By Nerissa Loe (17A13A), Deborah Lee (17A01D) and Chung Sohyun (18A13A)
Photos courtesy of the Raffles Photographic Society and Raffles Players
(Warning: Spoilers Ahead)
As the curtains parted and the lights illuminated the PAC stage, the sight of the picturesque set drew a collective gasp of admiration from the audience. “Proof”, the highly anticipated production by Raffles Players, was about to begin.
Centred on the themes of family, love and Mathematics, the play revolves around the main character Catherine (Robyn Wong, 18A01B) struggling to recover from the trauma of her father Robert’s (Izzul Irfan, 17A01E) death, while coming to terms with the lost years of her life spent caring for him.
The first half of the play finds Catherine, who has inherited Robert’s flair for mathematics, constantly haunted by the fear that his dementia and gradual descent into instability would befall her as well. It does not help that the other characters in the play — her sister Claire (Wan Jia Ling, 18A01A) and her father’s ex-student Harold (Sabariesh Ilankathir, 17A13A) seem to believe that she has already turned unstable. In fact, in the last scene of Act 1, when Catherine claims to have written an important theorem (the titular Proof), their immediate reaction is one of strong, even scoffing, rejection.
The difference between past and present Catherine is stark – she transitions from a once-livelier self exposed in the flashbacks, to a guarded, emotionally vulnerable character. Despite the complexity and multiple sides of the character, Catherine was well-portrayed by Robyn, who mentioned her initial struggle with finding “coherence” in the “wide range of emotions” she had to convey throughout the play. Indeed, her self-awareness and adequate preparation pulled off as they led to great performances across both nights, even though it was her first time acting as the lead.
Izzul, the actor of Catherine’s father, stunned the crowd with his moving performance — touching the hearts of the audience as he teetered the line between passionate, fervent mathematician and broken, deteriorating father. Perhaps his most tear-jerking scene was the climactic outburst that occurred during one of Catherine’s flashbacks, in which he slowly realised that despite his desperate hopes of recovering from his illness, his condition was not improving. The emotional monologue truly shook the audience to the core.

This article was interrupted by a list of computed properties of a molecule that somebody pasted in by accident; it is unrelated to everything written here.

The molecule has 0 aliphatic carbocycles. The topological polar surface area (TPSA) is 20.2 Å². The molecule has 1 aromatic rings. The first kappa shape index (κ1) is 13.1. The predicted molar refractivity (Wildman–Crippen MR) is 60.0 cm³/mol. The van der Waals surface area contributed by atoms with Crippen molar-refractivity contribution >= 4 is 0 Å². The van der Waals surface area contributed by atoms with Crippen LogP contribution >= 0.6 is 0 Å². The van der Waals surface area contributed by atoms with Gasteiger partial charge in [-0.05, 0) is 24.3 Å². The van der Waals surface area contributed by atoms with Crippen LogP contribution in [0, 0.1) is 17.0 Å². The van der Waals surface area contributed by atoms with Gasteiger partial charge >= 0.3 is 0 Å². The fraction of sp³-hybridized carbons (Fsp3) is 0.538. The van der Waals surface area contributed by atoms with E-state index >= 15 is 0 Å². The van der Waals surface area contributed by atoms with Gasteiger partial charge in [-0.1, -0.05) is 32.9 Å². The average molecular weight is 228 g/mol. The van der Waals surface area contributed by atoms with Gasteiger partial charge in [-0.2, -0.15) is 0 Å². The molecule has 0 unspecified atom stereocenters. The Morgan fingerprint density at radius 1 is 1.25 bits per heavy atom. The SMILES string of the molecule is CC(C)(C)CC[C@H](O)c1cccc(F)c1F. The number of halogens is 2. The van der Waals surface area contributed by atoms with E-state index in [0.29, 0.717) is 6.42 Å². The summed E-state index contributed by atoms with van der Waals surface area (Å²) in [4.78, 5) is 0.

Of course, to perform is not to just entertain, but to also learn and grow through embodying various personas and holding on to snippets of experiences. Said Izzul on his role, “I too share some of Robert’s fears — of being unable to do what I did so well in before, and I guess through Robert I got a little closure for that.”
Sabariesh learnt much from playing Harold as well, through which he was challenged to “become a much more technical actor” due to the length of this play. Additionally, the numerous kissing scenes made it necessary for him to “get out of [his] comfort zone” to “make it realistic”. Although filled with reservations, he was ultimately able to illustrate his excellence as an actor, mastering the balance between his role as comic relief and his role in providing emotional support for Catherine, as her love interest.
Jia Ling’s performance as Claire was also spectacular, capturing the essence and emotions of her character as she artfully exposed the old grudges and familial tensions that existed between Catherine and herself. Claire’s charming, charismatic nature was brought across very well, even as the character managed to infuriate the audience in every scene with her questionable motives and decisions regarding Catherine’s future.
Finally, the play would certainly not have been as outstanding without its strikingly built set. The large display of mathematical symbols and geometrically shaped lanterns stunned the audience from beginning to end. These contrasted against the domestic and realistic setting of the house – complete with quaint windows, fences, vines, and even a bicycle.
As set designer Tan Xin Hwee (17A13A) notes, the skillful blend of stylistic and domestic designs stemmed from a desire to illustrate “both abstract and realistic elements in [the] set”, which are represented by the “world of symbols and a naturalistic house respectively”. More importantly, the set was to serve an essential purpose of being a constant yet surreal reminder of the motivations behind proof — where “the stylistic fusion on a single stage [hints] at Catherine’s inability to ground herself firmly in reality.”
When asked if the cast had any final words for those who had been a part of the whole experience, Izzul replied, “To the brilliant cast: It has been an emotionally draining journey together but thank you so much for sticking by when times got tough. To the crew: Bless you all for making this possible. And finally, to the audience: Thank you being there with us for the two nights – you remind us every single moment why we love what we do.”
The play played on the idea of “Proof” on various levels; beyond the proof that Catherine’s formula holds true, Catherine constantly seeks to prove to Claire and Harold that she is not “crazy” and that she is indeed the author of the mathematical proof. In fact, the final scene, where Harold recognizes that Catherine has written the Proof and convinces her to talk to him about it, is significant as he proves to her that she can trust him again.
All in all, as captured succinctly in the title of their play, the spectacular performance was no doubt Proof of Raffles Players’ hard work coming to fruition.